What Secretary Rice’s Agenda Should Be

If U.S. Secretary of State Condoleezza Rice had wanted to make a real contribution to enhancing future prospects for an Israeli-Palestinian peace, she would not be spending her time in the region "sketching out broader political issues" with Israeli Prime Minister Ehud Olmert and Palestinian President Mahmoud Abbas. After too many years of U.S. neglect, these issues are abstractions that pale in comparison to immediate needs.

What the secretary should be focusing her energy on is reinforcing the Mecca Accords and pressing Israel to end its strangulation of the Palestinian economy and society.

The agreement signed in Mecca between Hamas and Fatah, under the sponsorship of Saudi King Abdullah bin Abdul Aziz, was an important development that the U.S. should have immediately, even if conditionally, embraced. They did not. Still hoping for an intra-Palestinian confrontation that Fatah would decisively win, the U.S. has made clear its displeasure with Mecca’s compromise arrangements.

As a compromise, the accords can be criticized by partisans and ideologues alike. What cannot be denied is that they achieved what was possible by recognizing important realities. First and foremost, there is the acknowledgement that a balance of force and a division of loyalty exists in Palestine. While Hamas won the election, Fatah retained not only the office of the President, but an important role in Palestinian society. For example, while the U.S.- and Israeli-led embargo starved the Palestinian economy and made it impossible for the Palestinian Authority (PA) to pay salaries of over 150,000 civil servants, it is important to note that most of those affected were Fatah loyalists. The result: Palestinians in general – not just Hamas – paid the price.

Pressure mounted between the rival parties, resulting in months of deadly clashes. But, in the end, came the realization that neither side could impose its unfettered will on the Palestinian polity. If left unchecked, the violence would have created permanent fractures, benefiting no one.

With Israel expanding its intrusive wall and settlements in the West Bank and maintaining its economic blockade of the West Bank and Gaza, and the U.S. remaining passive in the face of these measures and imposing its own punishment on the PA, and with the Palestinian factions pathetically reduced to turning their self-destructive violence on each other, the situation had become desperate. Saudi Arabia stepped into this breach using its political, religious and economic clout in order to encourage an intra-Palestinian compromise.

The political formula outlined in the Mecca Accords is significant. Hamas retains the post of Prime Minister, which they could not be denied, having won the last election. But they now become a minority faction within the new cabinet, holding only nine ministerial posts out of 23. Fatah and other smaller Palestinian parties will take over 10 ministries, while four of the most sensitive posts (including foreign affairs, finance and interior) will go to independents acceptable to both sides.

At the same time, the role of the Palestinian presidency to negotiate with Israel has been firmly established and recognized by all parties. And though still Hamas-led, the new Palestinian government has committed itself to respect "international and Arab resolutions and agreements previously signed" by the PLO.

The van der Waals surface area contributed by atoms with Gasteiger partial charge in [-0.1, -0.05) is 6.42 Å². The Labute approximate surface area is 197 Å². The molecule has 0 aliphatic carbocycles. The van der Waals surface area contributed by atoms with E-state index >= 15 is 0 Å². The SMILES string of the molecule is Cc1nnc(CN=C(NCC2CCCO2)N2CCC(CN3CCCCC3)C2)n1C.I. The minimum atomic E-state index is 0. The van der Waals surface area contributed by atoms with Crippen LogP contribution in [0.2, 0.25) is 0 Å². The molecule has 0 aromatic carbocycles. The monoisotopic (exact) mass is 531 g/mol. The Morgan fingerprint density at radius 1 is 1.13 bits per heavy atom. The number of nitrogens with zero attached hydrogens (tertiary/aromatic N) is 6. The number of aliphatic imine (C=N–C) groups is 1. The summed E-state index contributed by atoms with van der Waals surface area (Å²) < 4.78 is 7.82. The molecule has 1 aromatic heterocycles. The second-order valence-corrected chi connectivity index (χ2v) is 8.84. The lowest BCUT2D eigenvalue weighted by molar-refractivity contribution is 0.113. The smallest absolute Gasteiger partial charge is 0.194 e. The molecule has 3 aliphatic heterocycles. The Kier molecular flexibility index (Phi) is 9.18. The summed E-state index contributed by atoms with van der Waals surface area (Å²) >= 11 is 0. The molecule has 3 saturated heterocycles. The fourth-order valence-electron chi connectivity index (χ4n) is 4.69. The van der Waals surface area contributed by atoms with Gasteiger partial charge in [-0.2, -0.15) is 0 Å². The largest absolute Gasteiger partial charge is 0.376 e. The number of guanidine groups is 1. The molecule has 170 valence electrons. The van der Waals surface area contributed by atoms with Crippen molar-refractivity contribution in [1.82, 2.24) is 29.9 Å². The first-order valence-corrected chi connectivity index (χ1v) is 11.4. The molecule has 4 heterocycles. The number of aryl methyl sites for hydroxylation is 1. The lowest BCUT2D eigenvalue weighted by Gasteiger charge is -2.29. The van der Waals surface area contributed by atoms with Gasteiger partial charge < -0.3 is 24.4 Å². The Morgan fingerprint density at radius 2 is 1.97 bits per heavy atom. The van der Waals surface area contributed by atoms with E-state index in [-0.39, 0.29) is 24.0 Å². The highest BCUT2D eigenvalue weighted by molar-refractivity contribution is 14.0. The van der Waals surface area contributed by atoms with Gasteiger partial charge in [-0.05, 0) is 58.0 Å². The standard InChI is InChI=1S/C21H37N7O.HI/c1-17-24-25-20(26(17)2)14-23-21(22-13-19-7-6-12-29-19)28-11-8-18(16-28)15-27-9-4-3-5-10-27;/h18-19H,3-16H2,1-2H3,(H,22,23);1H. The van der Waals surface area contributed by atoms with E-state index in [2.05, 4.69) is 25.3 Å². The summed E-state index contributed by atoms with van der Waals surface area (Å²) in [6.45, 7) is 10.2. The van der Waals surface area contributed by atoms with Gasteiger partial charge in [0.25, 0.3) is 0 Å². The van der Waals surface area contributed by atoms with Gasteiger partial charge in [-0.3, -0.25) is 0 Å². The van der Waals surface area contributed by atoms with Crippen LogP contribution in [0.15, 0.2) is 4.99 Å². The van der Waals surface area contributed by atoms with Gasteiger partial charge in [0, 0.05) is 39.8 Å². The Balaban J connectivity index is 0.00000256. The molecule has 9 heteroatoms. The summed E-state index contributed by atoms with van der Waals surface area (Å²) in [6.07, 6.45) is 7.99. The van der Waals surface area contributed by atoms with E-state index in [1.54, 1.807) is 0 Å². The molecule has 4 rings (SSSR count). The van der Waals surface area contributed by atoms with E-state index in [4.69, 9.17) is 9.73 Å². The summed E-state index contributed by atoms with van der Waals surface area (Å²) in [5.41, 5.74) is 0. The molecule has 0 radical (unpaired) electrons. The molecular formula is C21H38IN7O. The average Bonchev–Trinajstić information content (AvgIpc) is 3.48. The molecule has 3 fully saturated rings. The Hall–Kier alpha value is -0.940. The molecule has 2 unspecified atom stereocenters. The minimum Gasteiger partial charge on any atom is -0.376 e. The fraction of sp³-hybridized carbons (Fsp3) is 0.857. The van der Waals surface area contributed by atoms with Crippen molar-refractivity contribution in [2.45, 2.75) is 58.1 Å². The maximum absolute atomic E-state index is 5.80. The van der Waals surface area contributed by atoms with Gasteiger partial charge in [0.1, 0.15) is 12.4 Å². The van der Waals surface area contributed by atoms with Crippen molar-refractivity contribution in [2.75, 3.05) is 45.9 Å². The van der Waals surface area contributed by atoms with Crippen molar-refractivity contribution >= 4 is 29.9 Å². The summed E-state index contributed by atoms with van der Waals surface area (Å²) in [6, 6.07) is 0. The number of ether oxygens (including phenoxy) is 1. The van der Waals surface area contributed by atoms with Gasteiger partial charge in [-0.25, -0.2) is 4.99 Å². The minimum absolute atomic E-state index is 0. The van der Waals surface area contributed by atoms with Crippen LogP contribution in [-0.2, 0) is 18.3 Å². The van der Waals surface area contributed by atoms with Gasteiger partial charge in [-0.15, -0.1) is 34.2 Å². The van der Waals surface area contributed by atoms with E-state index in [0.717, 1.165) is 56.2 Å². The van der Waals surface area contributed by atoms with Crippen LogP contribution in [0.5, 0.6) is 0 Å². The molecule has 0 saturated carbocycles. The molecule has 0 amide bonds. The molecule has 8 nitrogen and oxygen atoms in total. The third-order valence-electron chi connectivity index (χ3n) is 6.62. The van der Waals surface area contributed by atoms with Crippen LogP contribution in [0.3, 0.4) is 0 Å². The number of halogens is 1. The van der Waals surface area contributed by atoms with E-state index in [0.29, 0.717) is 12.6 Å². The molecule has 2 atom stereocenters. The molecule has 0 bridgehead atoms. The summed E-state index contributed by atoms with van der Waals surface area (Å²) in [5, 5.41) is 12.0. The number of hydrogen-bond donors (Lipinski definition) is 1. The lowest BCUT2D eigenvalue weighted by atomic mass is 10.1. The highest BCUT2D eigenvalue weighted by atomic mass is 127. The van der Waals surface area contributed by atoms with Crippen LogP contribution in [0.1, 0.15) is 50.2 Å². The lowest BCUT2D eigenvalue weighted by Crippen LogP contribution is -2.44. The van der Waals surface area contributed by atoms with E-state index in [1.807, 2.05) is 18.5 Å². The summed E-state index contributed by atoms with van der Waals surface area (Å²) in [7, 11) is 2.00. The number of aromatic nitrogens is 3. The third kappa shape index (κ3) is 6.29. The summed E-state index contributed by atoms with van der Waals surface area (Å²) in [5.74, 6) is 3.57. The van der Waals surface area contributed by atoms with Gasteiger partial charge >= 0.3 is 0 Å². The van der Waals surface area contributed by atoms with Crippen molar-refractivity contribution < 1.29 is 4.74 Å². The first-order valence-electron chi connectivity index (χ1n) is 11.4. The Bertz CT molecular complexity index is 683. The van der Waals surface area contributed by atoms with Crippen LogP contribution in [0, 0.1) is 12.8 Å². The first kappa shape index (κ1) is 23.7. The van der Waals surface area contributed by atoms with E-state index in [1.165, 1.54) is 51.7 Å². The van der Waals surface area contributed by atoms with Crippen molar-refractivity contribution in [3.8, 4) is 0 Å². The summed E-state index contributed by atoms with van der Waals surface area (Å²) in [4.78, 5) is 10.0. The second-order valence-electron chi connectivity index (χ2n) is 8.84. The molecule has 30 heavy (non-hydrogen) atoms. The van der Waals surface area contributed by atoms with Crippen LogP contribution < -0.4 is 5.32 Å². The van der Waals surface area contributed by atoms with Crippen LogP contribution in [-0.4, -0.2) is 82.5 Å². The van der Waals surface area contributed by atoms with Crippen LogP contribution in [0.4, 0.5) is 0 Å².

Despite this less than clear acceptance of U.S. and Israeli demands, the U.S. should have acknowledged the positive steps that have been taken. With the Mecca Accords, Hamas has embraced a political path and ceded diplomatic leadership to President Abbas. They have taken a step back from rejectionism by endorsing the Arab League’s Peace Declaration of 2002 and signaled a commitment to a five-year truce. Most importantly they have agreed to work, under the Saudi umbrella, to form a coalition government, thus removing Iran from the Palestinian picture.

If the U.S. were serious about making progress towards a two-state solution, they would seize on these accords and resolve to work with Saudi Arabia to build on this accomplishment by pressing the parties to live up to their obligations by implementing the agreement in good faith.

At the same time, the U.S. would press the Israelis to fulfill their obligations and commitments: to honor the U.S.-brokered agreement to facilitate access and egress from Gaza; to stop settlements and wall construction and other provocative actions that impose undue hardships on Palestinians; close down internal checkpoints freeing Palestinian commerce; and return, as the U.S. has asked of them, to the status quo ante of March 2002.

Without steps such as these, even the modest progress made by the Mecca Accords may be lost. What is needed now is leadership that solves real problems, reinforcing and rewarding steps made toward moderation and strengthening the role of the Palestinian presidency. Reigning in the Israelis and restoring some degree of normalcy to the Palestinian situation are prerequisites for any future progress.

It is not too late for the U.S. to play a constructive role and spare the region more senseless bloodshed. I’m not counting on this happening, but I’d love to be surprised.